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And I now give the name ‘honours’ to those which the multitude, to quote Empedocles,1
Do not call as is right; and I, too, myself follow custom.2
For the statesman will not despise the true honour and favour founded upon the goodwill and disposition of those who remember his actions, nor will he disdain reputation and avoid ‘pleasing his neighbours,’ as Democritus3 demanded. For not even the greeting of dogs nor the affection of horses is to be spurned by huntsmen and horse-trainers, but it is both advantageous and pleasant to instil into animals which are brought up with us and live with us such a disposition towards us as was exhibited by the dog of Lysimachus and as the poet tells us that Achilles' horses felt towards Patroclus.4 And I believe even bees would come off better if they would only welcome and placate their keepers and attendants instead of stinging them and making them angry. But as it is, people punish bees with smoke and lead unruly horses and runaway dogs by force of bits and dog-collars ; but nothing makes a man willingly tractable and gentle to another man except trust in his goodwill and belief in his nobility and justice. And therefore Demosthenes is right5 in declaring that the greatest safeguard States possess against tyrants is distrust; for that part of the soul with which we trust is most easily taken captive. Therefore just as [p. 277] Cassandra's prophetic power was useless to the citizens because she was held in no esteem, ‘For God,’ she says,
has made me prophesy in vain,
And those who suffer or have suffered woes
Have called me ‘wise’; but ere they suffer, ‘mad,’
so the trust which the citizens reposed in Archytas7 and their goodwill towards Battus8 was, on account of their reputation, of great advantage to those who made use of them. The first and most important advantage inherent in the reputation of statesmen is this : the trust in them which affords them an entrance into public affairs ; and the second is that the goodwill of the multitude is a weapon of defence for the good against the slanderous and wicked,
as when a mother
Wards off a fly from her child when he lieth asleep in sweet slumber,9
keeping off envy and in the matter of power making the low-born equal to the nobles, the poor to the rich, and the private citizen to the office-holders ; and in short, when truth and virtue are added to it, such goodwill is a steady fair wind wafting a man into political office. Now consider the contrary disposition and learn of it by examples. For the men of Italy Violated the daughters and the wife of Dionysius,10 killed them, and then burned their bodies and scattered the ashes from a boat over the sea. But when [p. 279] a certain man named Menander, who had been a good king of the Bactrians, died in camp, the cities celebrated his funeral as usual in other respects, but in respect to his remains they put forth rival claims and only with difficulty came to terms, agreeing that they should divide the ashes equally and go away and should erect monuments to him in all their cities. But, on the other hand, the Agrigentines, when they had got rid of Phalaris, decreed that no one should wear a grey cloak; for the tyrant's servants had worn grey garments. But the Persians, because Cyrus was hook-nosed, even to this day love hook-nosed men and consider them the most handsome.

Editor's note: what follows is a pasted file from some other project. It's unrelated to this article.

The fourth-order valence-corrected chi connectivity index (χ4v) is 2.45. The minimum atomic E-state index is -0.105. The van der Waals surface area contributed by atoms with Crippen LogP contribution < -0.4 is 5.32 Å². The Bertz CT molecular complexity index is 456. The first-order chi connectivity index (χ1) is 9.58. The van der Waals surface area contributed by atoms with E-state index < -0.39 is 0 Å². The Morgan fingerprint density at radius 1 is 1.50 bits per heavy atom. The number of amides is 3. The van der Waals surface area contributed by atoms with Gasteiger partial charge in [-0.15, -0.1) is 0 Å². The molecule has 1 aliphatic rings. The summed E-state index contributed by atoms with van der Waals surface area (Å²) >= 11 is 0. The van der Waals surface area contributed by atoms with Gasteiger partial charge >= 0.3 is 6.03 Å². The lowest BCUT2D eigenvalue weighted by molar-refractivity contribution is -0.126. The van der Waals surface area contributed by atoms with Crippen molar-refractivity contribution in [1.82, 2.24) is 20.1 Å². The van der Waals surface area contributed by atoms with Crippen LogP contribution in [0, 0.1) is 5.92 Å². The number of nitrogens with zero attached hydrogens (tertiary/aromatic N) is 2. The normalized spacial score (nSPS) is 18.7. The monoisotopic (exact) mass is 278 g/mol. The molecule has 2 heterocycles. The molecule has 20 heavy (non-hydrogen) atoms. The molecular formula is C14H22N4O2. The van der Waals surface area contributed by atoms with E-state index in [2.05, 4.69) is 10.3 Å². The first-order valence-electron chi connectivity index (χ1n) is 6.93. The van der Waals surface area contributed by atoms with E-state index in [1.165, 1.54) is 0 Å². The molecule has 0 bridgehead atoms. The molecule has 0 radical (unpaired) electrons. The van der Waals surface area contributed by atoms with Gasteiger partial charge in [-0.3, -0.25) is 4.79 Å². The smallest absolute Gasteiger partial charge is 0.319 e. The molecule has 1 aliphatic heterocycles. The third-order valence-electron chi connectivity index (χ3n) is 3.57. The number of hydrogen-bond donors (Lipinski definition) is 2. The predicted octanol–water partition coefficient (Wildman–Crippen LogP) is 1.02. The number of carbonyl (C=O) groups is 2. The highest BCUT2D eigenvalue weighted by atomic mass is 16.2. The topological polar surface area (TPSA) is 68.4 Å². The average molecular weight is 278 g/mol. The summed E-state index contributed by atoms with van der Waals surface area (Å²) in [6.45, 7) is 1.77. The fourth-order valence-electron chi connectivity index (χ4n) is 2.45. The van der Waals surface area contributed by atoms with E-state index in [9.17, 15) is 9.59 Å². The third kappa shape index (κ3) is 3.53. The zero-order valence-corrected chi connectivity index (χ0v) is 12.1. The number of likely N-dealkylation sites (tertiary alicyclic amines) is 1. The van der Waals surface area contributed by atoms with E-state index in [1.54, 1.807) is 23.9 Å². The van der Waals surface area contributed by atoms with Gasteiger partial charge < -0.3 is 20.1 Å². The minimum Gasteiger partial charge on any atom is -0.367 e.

1 Mullach, Frag. Phil. Graec. i. p. 3, 112.

2 Quoted with slightly different wording by Plutarch, Moralia, 1113 b.

3 Mullach, Frag. Phil. Graec. i. p. 355.

4 Homer, Il. xix. 404 ff.; Aelian, De Natura Animal. vi. 25.

5 Demosthenes, vi. (second Philippic) 24.

6 Nauck, Trag. Graec. Frag. p. 919, no. 414. From an unknown play.

7 Archytas of Tarentum was a statesman, Pythagorean philosopher, and mathematician. He was seven times general and never defeated. He lived in the fourth century b.c. and was a friend of Plato.

8 Probably Battus III. of Cyrene is meant, under whom the constitution of the city was reformed about the middle of the sixth century b.c.

9 Homer, Il. iv. 130.

10 Dionysius II. of Syracuse; cf. Life of Timoleon, chap. xiii., and Aelian, Var. Hist. vi. 12.

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